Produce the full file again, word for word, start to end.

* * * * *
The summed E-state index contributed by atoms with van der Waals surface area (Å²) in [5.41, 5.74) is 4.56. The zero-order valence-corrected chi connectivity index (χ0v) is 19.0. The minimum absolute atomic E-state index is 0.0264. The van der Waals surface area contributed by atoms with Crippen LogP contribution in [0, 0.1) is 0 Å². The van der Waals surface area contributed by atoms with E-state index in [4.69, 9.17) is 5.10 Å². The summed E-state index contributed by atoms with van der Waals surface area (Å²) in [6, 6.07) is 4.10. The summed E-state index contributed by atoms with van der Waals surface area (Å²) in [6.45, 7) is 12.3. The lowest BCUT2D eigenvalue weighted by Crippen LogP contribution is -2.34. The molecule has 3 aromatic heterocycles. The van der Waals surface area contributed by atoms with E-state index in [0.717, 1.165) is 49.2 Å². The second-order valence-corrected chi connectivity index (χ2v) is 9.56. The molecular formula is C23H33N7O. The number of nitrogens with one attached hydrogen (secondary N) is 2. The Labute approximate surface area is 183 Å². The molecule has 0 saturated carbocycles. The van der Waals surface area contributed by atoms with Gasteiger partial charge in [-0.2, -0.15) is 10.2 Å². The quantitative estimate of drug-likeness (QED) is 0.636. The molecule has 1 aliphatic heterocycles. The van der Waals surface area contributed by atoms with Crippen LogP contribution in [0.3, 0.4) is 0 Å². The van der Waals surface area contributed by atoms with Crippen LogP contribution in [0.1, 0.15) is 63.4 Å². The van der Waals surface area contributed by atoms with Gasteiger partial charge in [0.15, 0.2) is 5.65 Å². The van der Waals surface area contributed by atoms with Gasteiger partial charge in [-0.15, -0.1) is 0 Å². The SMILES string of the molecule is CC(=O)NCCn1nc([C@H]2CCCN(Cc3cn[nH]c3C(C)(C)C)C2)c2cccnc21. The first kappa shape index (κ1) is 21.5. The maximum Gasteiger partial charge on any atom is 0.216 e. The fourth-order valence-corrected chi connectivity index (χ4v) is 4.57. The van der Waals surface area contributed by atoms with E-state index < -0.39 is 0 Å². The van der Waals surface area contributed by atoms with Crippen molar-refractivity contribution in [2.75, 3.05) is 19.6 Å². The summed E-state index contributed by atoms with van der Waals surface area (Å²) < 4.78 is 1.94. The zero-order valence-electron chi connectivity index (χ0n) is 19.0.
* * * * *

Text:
The summed E-state index contributed by atoms with van der Waals surface area (Å²) in [5.41, 5.74) is 4.56. The zero-order valence-corrected chi connectivity index (χ0v) is 19.0. The minimum absolute atomic E-state index is 0.0264. The van der Waals surface area contributed by atoms with Crippen LogP contribution in [0, 0.1) is 0 Å². The van der Waals surface area contributed by atoms with E-state index in [4.69, 9.17) is 5.10 Å². The summed E-state index contributed by atoms with van der Waals surface area (Å²) in [6, 6.07) is 4.10. The summed E-state index contributed by atoms with van der Waals surface area (Å²) in [6.45, 7) is 12.3. The lowest BCUT2D eigenvalue weighted by Crippen LogP contribution is -2.34. The molecule has 3 aromatic heterocycles. The van der Waals surface area contributed by atoms with E-state index in [0.717, 1.165) is 49.2 Å². The second-order valence-corrected chi connectivity index (χ2v) is 9.56. The molecular formula is C23H33N7O. The number of nitrogens with one attached hydrogen (secondary N) is 2. The Labute approximate surface area is 183 Å². The molecule has 0 saturated carbocycles. The van der Waals surface area contributed by atoms with Gasteiger partial charge in [-0.2, -0.15) is 10.2 Å². The quantitative estimate of drug-likeness (QED) is 0.636. The molecule has 1 aliphatic heterocycles. The van der Waals surface area contributed by atoms with Crippen LogP contribution in [0.3, 0.4) is 0 Å². The van der Waals surface area contributed by atoms with Crippen LogP contribution in [0.1, 0.15) is 63.4 Å². The van der Waals surface area contributed by atoms with Gasteiger partial charge in [0.15, 0.2) is 5.65 Å². The van der Waals surface area contributed by atoms with Gasteiger partial charge in [-0.15, -0.1) is 0 Å². The SMILES string of the molecule is CC(=O)NCCn1nc([C@H]2CCCN(Cc3cn[nH]c3C(C)(C)C)C2)c2cccnc21. The first kappa shape index (κ1) is 21.5. The maximum Gasteiger partial charge on any atom is 0.216 e. The fourth-order valence-corrected chi connectivity index (χ4v) is 4.57. The van der Waals surface area contributed by atoms with E-state index < -0.39 is 0 Å². The van der Waals surface area contributed by atoms with Crippen molar-refractivity contribution in [2.75, 3.05) is 19.6 Å². The summed E-state index contributed by atoms with van der Waals surface area (Å²) < 4.78 is 1.94. The zero-order valence-electron chi connectivity index (χ0n) is 19.0.